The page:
There are so many perilous meds to consider, try, tolerate – and quit – for those wrestling with bipolarity. And, of course, the most potentially explosive get way more attention. But what if there was a well-tolerated, low-risk, and effective med choice that’s been around for decades? There is…
Phelps makes note that this isn’t how patients think, especially those with bipolar II, who’ve likely lived with symptoms for years. These folk favor long-term tolerability, as opposed to immediate efficacy.
And if that wasn’t enough, it was written by Chipur favorite, Dr. Jim Phelps. Heck, I based last week’s article on his work. In addition to producing his marvelous site, PsychEducation, the doc is Bipolar Disorder Section Editor for Psychiatric Times.
We really need to review Dr. Phelps’ article. It’s actually a two-parter; however, we’re staying away from Part 2, as it’s mostly dosing info. I’ll pop you some links at the end, should you want to read the original pieces.
As you dig-in, keep in mind, Psychiatric Times is a trade publication written for those involved in the profession of psychiatry. So we’re talking primarily prescribers. I might add, it’s a great source of info for anyone somehow interested in the emotional/mental disorders.
Phelps’ Opening Teaser & Wisdom
Dr. Phelps opens his piece by asking if the reader accepts the notion that a treatment with no known risks, say a dawn simulator, requires less evidence for efficacy than a risky med. He points-out the contradiction in current treatment guidelines, which placed high-risk meds at the top of the list because of the number of studies that support their efficacy. Phelps references the Psychopharmacology Institute’s Bipolar Disorder Treatment Guidelines: A 2018 Update.
Wisely, Phelps makes note that this isn’t how patients think, especially those with bipolar II, who’ve likely lived with symptoms for years. These folk favor long-term tolerability, as opposed to immediate efficacy. So, to them, a med with zero long-term risks and very low probability of adverse effects is appealing.
Phelps continues the tease by asking the reader to imagine a new treatment for bipolar depression that…
- Hasn’t caused medical problems in over 20 years of investigation
- Doesn’t cause weight gain or diabetes
- Has no adverse effects for most people (and if they occur, they’re short-lived with dose reduction), including no daytime sedation or fatigue, even during titration
The good doctor supposes such a med would be a crowd-pleaser, unless severe depression is involved, in which case a more immediately impactful approach may be warranted.
Phelps Spills the Beans
Doing all he could to grab the reader’s attention, it was time for Dr. Phelps to spill the beans. Yep, “Good old thyroid hormone,” he says. Phelps refers to it as a well-tolerated, low-risk med that’s been under study for the treatment of bipolarity since 1990.
But Phelps acknowledges it continues to be overlooked because there’s only one randomized trial in bipolar depression to support it. In the Canadian Network for Mood and Anxiety Treatments (CANMAT) treatment guidelines, adjunctive thyroid hormone is listed as a third-line treatment option for bipolar depression.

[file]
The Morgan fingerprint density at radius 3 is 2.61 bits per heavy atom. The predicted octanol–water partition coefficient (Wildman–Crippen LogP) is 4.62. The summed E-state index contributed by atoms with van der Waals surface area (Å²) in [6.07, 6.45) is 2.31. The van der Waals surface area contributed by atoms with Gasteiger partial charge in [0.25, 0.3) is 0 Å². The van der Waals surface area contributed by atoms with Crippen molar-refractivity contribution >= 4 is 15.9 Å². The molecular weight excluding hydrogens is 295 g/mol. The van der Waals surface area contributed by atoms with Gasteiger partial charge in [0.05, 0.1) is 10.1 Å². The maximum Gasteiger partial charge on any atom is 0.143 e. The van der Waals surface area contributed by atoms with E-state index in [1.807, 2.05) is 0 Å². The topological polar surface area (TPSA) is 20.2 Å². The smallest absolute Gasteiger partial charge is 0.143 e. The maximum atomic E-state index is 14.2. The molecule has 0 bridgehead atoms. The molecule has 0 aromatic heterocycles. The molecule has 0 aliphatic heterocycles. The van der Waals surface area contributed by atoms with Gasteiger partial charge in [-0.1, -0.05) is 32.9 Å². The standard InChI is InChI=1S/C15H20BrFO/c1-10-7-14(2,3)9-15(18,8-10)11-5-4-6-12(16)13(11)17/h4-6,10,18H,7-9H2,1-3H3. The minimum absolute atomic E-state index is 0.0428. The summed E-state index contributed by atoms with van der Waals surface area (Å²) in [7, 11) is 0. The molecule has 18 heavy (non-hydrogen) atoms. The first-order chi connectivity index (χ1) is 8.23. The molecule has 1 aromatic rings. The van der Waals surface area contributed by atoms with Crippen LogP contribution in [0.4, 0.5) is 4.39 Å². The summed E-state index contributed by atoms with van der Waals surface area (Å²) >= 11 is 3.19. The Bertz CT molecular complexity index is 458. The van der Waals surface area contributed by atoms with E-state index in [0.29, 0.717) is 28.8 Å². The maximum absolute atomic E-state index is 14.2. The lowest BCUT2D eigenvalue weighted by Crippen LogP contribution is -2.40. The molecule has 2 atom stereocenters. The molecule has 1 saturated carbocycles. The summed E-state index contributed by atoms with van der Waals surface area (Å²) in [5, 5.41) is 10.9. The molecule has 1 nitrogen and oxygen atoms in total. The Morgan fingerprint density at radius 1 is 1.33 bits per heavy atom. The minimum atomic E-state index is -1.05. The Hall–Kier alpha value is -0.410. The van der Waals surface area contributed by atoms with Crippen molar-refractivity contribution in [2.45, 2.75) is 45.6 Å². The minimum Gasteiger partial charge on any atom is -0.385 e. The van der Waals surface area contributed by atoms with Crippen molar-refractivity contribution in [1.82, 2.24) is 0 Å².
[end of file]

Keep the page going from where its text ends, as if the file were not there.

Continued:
The History & Implications
According to Dr. Phelps, thyroid hormone has been under study in mood disorders since at least 1981. That’s when Dr. Peter Whybrow suggested the connection between thyroid hormone and catecholamines (e.g. epinephrine, norepinephrine, dopamine). Whybrow and colleague Dr. Michael Bauer went on to demonstrate that even mild elevations in thyroid-secreting hormone (TSH) were associated with rapid cycling in bipolar disorder.
Now, a great question at this point would be, “Since you’re giving patients supraphysiologic doses of thyroid hormone, why don’t they become hyperthyroid?” Well, Whybrow and Bauer and colleagues discovered that patients with rapid cycling bipolar disorder “respond differently to the hormone and tolerate it better than healthy individuals.”
That essentially means responding patients are likely not to develop tachycardia, palpitations, tremor, GI hypermotility, or weight loss.
But what about increased risk of atrial fibrillation and decreased bone mineral density? Could be, if thyroid hormone isn’t prescribed “artfully.” And Phelps provides a great resource, Dr. Tammas Kelly’s The Art and Science of Thyroid Supplementation for the Treatment of Bipolar Depression.
Next Steps for Application
Fact is, any of us can be thrilled with the prospects of using thyroid hormone for bipolar depression; however, it isn’t going to happen without a script. And that means buy-in from your prescriber. That could be a challenge.
In the article, Dr. Phelps says…
We physicians and psychiatric nurses are human. We closely monitor social norms, including how our colleagues are treating patients. I suspect that the lack of a psychiatric norm around using supraphysiologic thyroid is the limiting factor here, not an adverse risk-to-benefit ratio.
Hmmm. So if you discuss the regimen with your prescriber and s/he replies with a blank stare, you’re going to have to sell it. Show them this piece, and encourage them to review Phelps’ references. And I think Kelly’s book would be a great place to start.
Bottom-line: If you believe you’d benefit from using thyroid hormone for your bipolar depression, you have to be assertive in making it happen. Your dime, your dance floor, right? So get busy…